All the 57 publicly elected Members of Parliament (MPs) are presently running helter-skelter reconciling their election expenditure as the Independent Electoral Commission (IEC) expect them to have submitted the reports not later than the 26th of this month.
The electoral act clearly states that, “within 90 days after the results of any election has been declared, every candidate at that election shall render to the returning officer a true return in such form as the Secretary may direct and verified by an affidavit,” reads section 87 of the act. The affidavit should show all the expenses which have been paid during the election campaign period and all the election expenses which are unpaid and undisputed.
The act further says, all money which, under the provisions of section 85, they are required to disclose in the return and the name of the person from whom he received such money. Minister for Presidential Affairs, Governance and Public Administration (MOPAPA) Kabo Morwaeng successfully moved as a matter of urgency for; “Honourable members to have submitted their returns on election expenses for the 2019 elections by the 26 January 2020.”
Failure by the members of the August house to submit will leave them with devastating consequences hence the MPs are racing against time to submit the reports. According to the act, in the case of a successful candidate at an election and the return has not been rendered within the period prescribed, candidate shall not thereafter sit or vote in the National Assembly until such return has been rendered. “A candidate who fails to comply with the provisions shall be guilty of an illegal practice unless such failure has been excused by a condoning order,” the act read in section 87.4.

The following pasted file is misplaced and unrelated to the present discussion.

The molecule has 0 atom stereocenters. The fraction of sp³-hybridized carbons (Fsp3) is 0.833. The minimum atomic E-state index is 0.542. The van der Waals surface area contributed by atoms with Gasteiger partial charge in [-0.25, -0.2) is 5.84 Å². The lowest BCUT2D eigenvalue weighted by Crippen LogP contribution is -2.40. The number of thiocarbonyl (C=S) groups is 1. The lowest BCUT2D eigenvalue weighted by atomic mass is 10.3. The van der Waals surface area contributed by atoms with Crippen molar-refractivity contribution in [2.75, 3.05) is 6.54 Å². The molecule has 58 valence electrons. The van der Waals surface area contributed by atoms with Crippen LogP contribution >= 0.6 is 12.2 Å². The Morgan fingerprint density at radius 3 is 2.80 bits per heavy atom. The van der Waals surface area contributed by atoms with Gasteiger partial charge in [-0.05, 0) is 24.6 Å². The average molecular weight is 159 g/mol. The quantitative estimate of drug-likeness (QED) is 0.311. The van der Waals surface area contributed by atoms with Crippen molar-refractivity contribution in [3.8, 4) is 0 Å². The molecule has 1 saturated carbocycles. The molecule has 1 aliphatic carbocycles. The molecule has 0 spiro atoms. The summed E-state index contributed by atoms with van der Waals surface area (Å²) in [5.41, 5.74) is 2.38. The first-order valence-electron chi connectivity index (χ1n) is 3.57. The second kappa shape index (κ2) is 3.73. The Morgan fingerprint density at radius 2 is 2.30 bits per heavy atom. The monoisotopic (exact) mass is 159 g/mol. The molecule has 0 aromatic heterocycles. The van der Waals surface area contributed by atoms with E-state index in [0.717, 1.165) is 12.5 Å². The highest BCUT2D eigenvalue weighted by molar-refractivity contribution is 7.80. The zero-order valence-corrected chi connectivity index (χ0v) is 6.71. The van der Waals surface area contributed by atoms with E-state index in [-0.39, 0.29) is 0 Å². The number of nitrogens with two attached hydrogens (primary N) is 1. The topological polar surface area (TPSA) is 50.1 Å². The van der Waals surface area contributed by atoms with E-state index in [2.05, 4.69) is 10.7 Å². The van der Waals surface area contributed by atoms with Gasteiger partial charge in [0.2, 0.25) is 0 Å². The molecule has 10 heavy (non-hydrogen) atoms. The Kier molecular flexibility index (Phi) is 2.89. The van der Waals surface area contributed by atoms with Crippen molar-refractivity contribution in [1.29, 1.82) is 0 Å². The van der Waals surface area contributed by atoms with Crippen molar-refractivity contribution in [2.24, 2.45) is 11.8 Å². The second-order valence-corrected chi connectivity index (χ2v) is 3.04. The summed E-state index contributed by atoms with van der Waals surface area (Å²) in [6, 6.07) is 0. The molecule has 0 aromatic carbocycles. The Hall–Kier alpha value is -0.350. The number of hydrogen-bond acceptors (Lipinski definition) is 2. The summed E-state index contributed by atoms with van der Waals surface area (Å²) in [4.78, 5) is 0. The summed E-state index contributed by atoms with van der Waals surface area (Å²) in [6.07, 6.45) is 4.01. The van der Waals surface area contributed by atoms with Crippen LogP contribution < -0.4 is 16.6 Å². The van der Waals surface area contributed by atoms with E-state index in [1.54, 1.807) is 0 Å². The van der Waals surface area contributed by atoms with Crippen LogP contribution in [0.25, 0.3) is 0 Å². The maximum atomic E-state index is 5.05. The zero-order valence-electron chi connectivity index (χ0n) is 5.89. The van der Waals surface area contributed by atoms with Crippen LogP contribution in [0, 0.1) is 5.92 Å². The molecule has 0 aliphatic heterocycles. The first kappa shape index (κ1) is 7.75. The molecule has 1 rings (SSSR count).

Already legislators are busy trying to balance their books before submitting to the returning officer. Molepolole North MP Oarabile Regoeng has told this publication that they are busy at work not to miss the deadline but there are hiccups. “Some of us are still new and we were not conversant with some of these law or acts. For now I am trying to look for receipts and reconcile the numbers for submission. It is unfortunate we were told after elections it will be difficult but we will try to oblige by the act,” he said in an interview on Wednesday this week.
The electoral act says the election expenses of any candidate shall not exceed P50 000 and the MPs following the move by Minister Morwaeng to increase the expense to P2 million are ecstatic. “It has long been overdue for, it could have been long changed, nowadays no one can use that amount it is ridiculous and way too little to cover for the expense,” Regoeng added. Another legislator Ignatius Moswaane has also admitted that they will have to mind the clock as it is already late.